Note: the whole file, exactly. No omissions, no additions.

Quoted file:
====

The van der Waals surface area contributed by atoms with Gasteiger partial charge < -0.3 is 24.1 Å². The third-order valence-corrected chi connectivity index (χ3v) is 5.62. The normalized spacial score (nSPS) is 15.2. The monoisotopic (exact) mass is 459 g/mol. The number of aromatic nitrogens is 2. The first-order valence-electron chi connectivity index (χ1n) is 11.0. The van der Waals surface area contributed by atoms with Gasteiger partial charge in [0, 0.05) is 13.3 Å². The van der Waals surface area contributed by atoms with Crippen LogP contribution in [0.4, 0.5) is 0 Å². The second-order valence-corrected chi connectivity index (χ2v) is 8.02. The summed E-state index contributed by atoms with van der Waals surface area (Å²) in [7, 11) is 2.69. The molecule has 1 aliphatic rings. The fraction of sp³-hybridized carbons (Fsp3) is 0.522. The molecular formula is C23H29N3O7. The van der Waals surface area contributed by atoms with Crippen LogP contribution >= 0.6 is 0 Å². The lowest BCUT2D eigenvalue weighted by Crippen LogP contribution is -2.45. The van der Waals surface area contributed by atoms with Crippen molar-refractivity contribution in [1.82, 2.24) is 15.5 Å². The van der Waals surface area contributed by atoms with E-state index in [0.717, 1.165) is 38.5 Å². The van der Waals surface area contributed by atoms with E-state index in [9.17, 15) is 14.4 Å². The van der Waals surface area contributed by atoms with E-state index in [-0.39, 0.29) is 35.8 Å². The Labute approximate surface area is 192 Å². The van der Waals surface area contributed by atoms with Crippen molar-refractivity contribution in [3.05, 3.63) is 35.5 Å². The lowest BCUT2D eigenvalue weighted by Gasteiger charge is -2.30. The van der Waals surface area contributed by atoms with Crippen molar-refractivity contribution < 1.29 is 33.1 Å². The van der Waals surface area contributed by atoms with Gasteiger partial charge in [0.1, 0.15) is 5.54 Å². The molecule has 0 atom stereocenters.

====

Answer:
The van der Waals surface area contributed by atoms with Gasteiger partial charge < -0.3 is 24.1 Å². The third-order valence-corrected chi connectivity index (χ3v) is 5.62. The normalized spacial score (nSPS) is 15.2. The monoisotopic (exact) mass is 459 g/mol. The number of aromatic nitrogens is 2. The first-order valence-electron chi connectivity index (χ1n) is 11.0. The van der Waals surface area contributed by atoms with Gasteiger partial charge in [0, 0.05) is 13.3 Å². The van der Waals surface area contributed by atoms with Crippen LogP contribution in [0.4, 0.5) is 0 Å². The second-order valence-corrected chi connectivity index (χ2v) is 8.02. The summed E-state index contributed by atoms with van der Waals surface area (Å²) in [7, 11) is 2.69. The molecule has 1 aliphatic rings. The fraction of sp³-hybridized carbons (Fsp3) is 0.522. The molecular formula is C23H29N3O7. The van der Waals surface area contributed by atoms with Crippen LogP contribution >= 0.6 is 0 Å². The lowest BCUT2D eigenvalue weighted by Crippen LogP contribution is -2.45. The van der Waals surface area contributed by atoms with Crippen molar-refractivity contribution in [1.82, 2.24) is 15.5 Å². The van der Waals surface area contributed by atoms with E-state index in [0.717, 1.165) is 38.5 Å². The van der Waals surface area contributed by atoms with E-state index in [9.17, 15) is 14.4 Å². The van der Waals surface area contributed by atoms with E-state index in [-0.39, 0.29) is 35.8 Å². The Labute approximate surface area is 192 Å². The van der Waals surface area contributed by atoms with Crippen molar-refractivity contribution in [3.05, 3.63) is 35.5 Å². The lowest BCUT2D eigenvalue weighted by Gasteiger charge is -2.30. The van der Waals surface area contributed by atoms with Crippen molar-refractivity contribution < 1.29 is 33.1 Å². The van der Waals surface area contributed by atoms with Gasteiger partial charge in [0.1, 0.15) is 5.54 Å². The molecule has 0 atom stereocenters.